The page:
Writ of Assistance
A writ of assistance is an order directing that a party convey, deliver, or turn over a deed, document, or right of ownership. This writ, which may also be called a writ of restitution or writ of possession, usually serves as an eviction from real property.
In addition, if a judgment directs a party to execute a conveyance of land, to deliver a deed or other document, or to perform any other specific act, and the party fails to comply within the time specified, the court may direct the act to be done by some other person appointed by the court at the cost of the disobedient party. Where so performed, the act has like effect as if done by the party.
The writ is normally limited to execution within the state in which the district court is located unless extended by federal statute, rule or court order.
The writ is issued by the Clerk of the U.S. District or Bankruptcy Court, at the discretion of the judge, after judgment is rendered.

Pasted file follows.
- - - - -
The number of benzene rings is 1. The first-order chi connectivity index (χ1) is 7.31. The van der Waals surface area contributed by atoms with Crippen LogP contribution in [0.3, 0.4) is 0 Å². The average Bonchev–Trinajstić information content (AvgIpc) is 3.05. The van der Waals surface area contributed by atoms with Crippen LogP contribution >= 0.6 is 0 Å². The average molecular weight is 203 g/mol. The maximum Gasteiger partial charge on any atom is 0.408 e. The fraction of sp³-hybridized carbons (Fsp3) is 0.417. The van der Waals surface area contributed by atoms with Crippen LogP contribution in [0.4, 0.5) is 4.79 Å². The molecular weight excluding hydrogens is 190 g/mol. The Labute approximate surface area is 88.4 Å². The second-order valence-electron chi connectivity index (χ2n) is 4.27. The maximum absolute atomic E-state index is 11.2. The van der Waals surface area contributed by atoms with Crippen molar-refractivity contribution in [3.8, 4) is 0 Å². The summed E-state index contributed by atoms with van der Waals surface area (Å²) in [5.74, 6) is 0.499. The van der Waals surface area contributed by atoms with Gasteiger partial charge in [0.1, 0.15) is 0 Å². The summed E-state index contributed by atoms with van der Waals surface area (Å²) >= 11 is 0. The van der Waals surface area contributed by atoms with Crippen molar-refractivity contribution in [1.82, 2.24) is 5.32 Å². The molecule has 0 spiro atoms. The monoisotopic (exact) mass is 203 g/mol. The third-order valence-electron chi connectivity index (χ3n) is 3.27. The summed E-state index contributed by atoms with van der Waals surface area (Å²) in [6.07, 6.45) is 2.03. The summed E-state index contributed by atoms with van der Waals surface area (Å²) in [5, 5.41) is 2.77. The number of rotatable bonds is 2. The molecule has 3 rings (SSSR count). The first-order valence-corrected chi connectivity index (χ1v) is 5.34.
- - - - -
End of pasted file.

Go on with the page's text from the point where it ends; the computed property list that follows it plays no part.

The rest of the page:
The writ is served by a U.S. Marshal or other person, presumably a law enforcement officer, specially appointed by the court in accordance with Federal Rule of Civil Procedure 4.1(a).
Manner of Service
The writ is served according to the exact instructions outlined in the writ.
The person who effects service shall make proof of service by recording the action taken pursuant to the instructions contained in the writ.
Note: The information related to the service of court process that is contained on this web site is general information and not intended to be an exhaustive or definitive explanation or depiction of Federal rules of procedures for the service of process. Readers are directed to the Federal Rules of Criminal and Civil Procedure; personal legal counsel; the United States Code, Titles 18 and 28; their local U.S. Attorney's Office and District Court for specific, authoritative guidance.